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|History of Portugal|
In Latin poetry Oestreminis ("Extreme West") was a name given to the territory of what is today modern Portugal and Galicia, comparable to Finis terrae, the "end of the earth" from a Mediterranean perspective. Its inhabitants were named Oestrimni from their location.
The fourth century CE Roman poet on geographical subjects, Rufus Avienus Festus, in Ora Maritima ("Seacoasts"), a poem inspired by a much earlier Greek mariners' periplus, records that Oestriminis was peopled by the Oestrimni, a people who had lived there for a long time, who had to run away from their native lands after an invasion of serpents. His fanciful account has no archeological or historical application, but the poetical name has sometimes been ambitiously applied to popularized accounts of the Paleolithic inhabitants of Atlantic Iberia.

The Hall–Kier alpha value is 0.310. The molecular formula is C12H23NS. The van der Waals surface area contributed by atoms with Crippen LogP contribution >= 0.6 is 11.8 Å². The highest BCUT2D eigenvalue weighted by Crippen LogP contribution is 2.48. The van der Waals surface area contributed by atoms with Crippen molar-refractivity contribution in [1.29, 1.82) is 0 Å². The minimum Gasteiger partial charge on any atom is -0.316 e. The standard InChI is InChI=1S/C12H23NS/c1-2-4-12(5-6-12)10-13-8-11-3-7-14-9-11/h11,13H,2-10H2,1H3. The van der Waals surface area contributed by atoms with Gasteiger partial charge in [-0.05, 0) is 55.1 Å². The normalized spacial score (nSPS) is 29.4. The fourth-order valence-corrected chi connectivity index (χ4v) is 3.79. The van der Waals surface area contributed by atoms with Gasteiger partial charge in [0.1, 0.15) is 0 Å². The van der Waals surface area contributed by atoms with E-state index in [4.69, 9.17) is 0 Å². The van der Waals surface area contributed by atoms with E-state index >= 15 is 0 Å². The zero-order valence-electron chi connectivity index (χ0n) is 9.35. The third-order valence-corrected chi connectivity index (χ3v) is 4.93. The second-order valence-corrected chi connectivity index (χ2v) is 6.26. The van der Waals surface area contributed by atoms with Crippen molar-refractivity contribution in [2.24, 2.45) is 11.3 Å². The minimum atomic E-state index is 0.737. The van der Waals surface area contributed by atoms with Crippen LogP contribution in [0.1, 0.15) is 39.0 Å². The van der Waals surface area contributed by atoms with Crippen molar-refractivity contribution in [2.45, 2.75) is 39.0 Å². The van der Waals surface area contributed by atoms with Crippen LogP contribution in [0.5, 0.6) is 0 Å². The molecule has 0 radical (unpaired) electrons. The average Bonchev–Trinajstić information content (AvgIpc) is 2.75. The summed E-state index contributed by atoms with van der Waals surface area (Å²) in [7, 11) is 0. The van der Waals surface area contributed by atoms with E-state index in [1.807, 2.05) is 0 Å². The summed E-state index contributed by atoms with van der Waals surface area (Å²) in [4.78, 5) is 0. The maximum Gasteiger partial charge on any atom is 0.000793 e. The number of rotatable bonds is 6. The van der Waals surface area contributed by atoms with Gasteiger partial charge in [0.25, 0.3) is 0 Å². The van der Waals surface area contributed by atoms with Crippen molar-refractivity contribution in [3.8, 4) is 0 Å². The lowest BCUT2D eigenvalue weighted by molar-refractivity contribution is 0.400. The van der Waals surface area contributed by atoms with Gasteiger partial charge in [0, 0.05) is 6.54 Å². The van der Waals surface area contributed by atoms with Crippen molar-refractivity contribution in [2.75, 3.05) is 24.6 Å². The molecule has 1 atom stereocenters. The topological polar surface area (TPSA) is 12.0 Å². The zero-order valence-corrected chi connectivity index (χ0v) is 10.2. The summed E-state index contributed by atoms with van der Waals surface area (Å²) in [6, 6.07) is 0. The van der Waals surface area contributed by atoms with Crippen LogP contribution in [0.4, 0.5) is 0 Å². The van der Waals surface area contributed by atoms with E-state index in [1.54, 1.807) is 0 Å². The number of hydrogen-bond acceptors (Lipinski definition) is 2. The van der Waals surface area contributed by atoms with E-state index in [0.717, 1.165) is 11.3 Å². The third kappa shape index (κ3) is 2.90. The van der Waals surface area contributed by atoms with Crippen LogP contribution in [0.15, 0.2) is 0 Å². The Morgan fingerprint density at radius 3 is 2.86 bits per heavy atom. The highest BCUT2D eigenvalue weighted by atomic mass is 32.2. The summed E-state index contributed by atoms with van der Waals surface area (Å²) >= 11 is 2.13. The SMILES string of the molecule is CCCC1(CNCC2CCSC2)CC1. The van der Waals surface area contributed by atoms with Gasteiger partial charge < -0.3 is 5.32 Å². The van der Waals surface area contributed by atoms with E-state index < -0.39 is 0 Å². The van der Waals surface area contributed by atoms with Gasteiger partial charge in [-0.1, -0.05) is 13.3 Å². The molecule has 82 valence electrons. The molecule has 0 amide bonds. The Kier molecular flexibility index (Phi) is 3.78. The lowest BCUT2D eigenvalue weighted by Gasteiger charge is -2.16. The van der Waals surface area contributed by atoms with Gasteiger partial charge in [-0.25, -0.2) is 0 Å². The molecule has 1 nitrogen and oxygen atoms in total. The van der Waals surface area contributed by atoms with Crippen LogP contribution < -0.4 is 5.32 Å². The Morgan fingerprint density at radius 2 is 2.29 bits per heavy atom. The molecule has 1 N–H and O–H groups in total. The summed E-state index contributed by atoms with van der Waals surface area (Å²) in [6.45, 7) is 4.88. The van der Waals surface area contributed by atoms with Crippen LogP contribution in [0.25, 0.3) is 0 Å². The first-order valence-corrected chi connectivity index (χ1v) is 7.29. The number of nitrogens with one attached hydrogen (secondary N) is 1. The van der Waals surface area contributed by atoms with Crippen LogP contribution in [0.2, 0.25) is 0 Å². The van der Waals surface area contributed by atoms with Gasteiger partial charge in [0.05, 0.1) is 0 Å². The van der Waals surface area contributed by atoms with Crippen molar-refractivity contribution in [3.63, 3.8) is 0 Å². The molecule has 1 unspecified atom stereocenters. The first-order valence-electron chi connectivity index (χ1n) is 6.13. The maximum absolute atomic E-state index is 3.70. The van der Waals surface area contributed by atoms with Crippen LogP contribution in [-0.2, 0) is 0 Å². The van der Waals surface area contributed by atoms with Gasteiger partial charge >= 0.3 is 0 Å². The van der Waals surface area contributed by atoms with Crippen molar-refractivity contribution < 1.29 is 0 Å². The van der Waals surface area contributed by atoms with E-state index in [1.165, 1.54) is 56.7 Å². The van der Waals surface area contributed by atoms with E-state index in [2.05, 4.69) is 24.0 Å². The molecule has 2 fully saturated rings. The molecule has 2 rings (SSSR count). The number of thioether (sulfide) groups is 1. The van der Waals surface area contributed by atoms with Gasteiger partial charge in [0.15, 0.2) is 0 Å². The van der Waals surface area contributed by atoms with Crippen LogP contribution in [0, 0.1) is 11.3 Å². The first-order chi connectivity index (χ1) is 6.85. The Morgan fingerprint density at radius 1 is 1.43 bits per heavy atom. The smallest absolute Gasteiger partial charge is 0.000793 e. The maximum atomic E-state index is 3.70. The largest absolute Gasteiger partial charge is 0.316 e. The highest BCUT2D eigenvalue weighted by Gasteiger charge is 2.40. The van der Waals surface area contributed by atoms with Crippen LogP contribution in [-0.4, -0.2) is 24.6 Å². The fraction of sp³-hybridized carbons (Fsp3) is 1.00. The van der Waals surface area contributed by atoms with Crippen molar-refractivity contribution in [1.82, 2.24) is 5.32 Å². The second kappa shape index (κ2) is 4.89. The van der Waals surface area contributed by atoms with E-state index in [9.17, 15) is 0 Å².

The expulsion of the Oestrimni, from Ora Maritima:
The "serpent people" of the semi-mythical Ophiussa in the far west are noted in ancient Greek sources.
- The point being that ὄφις (ophis) means "snake" in Greek.
Não! Estrímnia porque habitada pelos Estrímnios, mas este etnónimo remete para um hidrónimo, o Struma/Strimonas, isto é para a origem oriental deste povo. Eram habitantes das margens ou da foz (no Mar Egeu) do rio Struma/Strimonas. A mitologia grega diz-nos que este povo já tinha sido "expulso" da Ásia Menor. Isto é, em algum momento anterior eles passaram da Trácia para a Ásia Menor e isto permite a sua identificação com os Bitínios (que também fizeram o mesmo) a Bitínia e o mito de Fineu.
- Ora Maritima (in Latin)
- Culto a la serpiente en el mundo Antiguo Serpent cult in the Ancient Word (in Spanish)
- Detailed map of the Pre-Roman Peoples of Iberia (around 200 BC)
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